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After a lengthy battle that already included one failed attempt, Sam Nazarian’s privately owned SBE Entertainment Group, which includes the SLS Hotels brand, has finally won its bid to acquire New York-based Morgans Hotel Group Co. for $82 million, paying $2.25 per share in cash for the outstanding shares of Morgans Hotel Group.
Nazarian will serve as CEO of the combined company and handle day-to-day management responsibilities. The deal includes the purchase of all of Morgans’ brands, as well as buying Morgans’ three owned properties (The Delano South Beach, Hudson Hotel in New York, and the Clift Hotel in San Francisco).
Together, the combined company will have 20 hotels and the Morgans transaction is worth an estimated $794 million. The acquisition is expected to close in the third or fourth quarter of this year, following regulatory and shareholder approvals. Under this agreement, Morgans shareholders representing 29 percent of the company’s outstanding shares of common stock have signed voting agreements in support of the transaction.
Last week, reports surfaced that Los Angeles-based SBE Entertainment was close to signing a deal to buy the boutique hotel chain famously started by hotelier Ian Schrager in 1984 and credited with launching the first-ever boutique hotel.
Last year, both companies were reportedly close to signing a deal but the merger fell through in November when two Morgans Hotel Group board members clashed on the deal.
Ronald Burkle, a preferred-equity holder in Morgans and founder of The Yucaipa Companies and a friend of Nazarian, approved of the acquisition by SBE. However, Jason Kalisman, a board member whose investment firm, OTK Associates, which is Morgans’ largest shareholder, did not. Kalisman served as former chairman and interim CEO of Morgans through May 2015, and was reportedly forced to resign as chairman and interim CEO due to his conflict with Burkle.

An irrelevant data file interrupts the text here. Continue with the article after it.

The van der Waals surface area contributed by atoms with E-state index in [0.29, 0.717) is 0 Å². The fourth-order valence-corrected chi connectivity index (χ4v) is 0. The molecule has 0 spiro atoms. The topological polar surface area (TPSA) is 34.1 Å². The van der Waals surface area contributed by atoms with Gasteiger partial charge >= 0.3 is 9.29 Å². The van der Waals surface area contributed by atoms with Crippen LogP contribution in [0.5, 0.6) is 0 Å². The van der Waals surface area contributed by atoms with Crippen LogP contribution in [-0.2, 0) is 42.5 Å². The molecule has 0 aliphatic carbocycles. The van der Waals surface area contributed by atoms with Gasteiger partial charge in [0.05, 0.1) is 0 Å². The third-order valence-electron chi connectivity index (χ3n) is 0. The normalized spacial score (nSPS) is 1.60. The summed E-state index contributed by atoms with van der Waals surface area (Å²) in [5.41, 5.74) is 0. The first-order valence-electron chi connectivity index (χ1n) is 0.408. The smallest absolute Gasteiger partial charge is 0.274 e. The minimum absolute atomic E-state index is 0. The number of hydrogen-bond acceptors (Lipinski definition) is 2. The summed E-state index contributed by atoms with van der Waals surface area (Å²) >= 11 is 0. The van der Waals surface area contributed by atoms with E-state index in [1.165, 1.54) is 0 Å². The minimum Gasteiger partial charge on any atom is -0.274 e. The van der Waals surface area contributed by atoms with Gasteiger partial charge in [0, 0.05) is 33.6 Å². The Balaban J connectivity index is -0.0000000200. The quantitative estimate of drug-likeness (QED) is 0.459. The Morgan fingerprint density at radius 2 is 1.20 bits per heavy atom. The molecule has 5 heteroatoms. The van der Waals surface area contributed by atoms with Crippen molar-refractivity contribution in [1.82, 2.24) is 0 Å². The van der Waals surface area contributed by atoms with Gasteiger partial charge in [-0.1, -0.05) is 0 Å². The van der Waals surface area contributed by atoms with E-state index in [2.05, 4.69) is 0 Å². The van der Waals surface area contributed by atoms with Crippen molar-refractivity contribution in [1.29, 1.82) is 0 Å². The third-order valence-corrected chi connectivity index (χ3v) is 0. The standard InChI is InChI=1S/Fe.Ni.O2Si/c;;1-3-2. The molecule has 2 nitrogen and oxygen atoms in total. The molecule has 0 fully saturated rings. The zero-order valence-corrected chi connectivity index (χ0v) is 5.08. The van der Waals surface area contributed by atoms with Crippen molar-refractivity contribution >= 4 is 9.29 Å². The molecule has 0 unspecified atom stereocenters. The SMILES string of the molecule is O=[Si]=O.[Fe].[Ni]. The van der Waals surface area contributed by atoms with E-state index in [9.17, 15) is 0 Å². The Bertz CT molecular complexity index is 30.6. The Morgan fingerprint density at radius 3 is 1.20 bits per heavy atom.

According to The Wall Street Journal, Burkle would have served as the chairman of the combined SBE-Morgans company under the deal proposed in 2015, and Burkle also would have purchased two of Morgans’ hotel properties.
With the deal announced today, Burkle, who owns $75 million in preferred equity shares in Morgans, as well as warrants for common shares, will convert his company’s existing stake in Morgans into a reported 25-percent ownership stake in SBE. SBE is acquiring Morgans’ three owned hotel assets as part of the deal.
Global real estate investment firm Cain Hoy Enterprises, led by Jonathan Goldstein, is providing SBE with “a significant investment” to fund the acquisition. Cain Hoy and SBE have a history with each other: three of Cain Hoy’s executives, including former CEO Henry R. Silverman, had joined SBE’s board but left it in April 2015 only five months after joining and after lending SBE $167 million and committing $500 million to future SBE projects.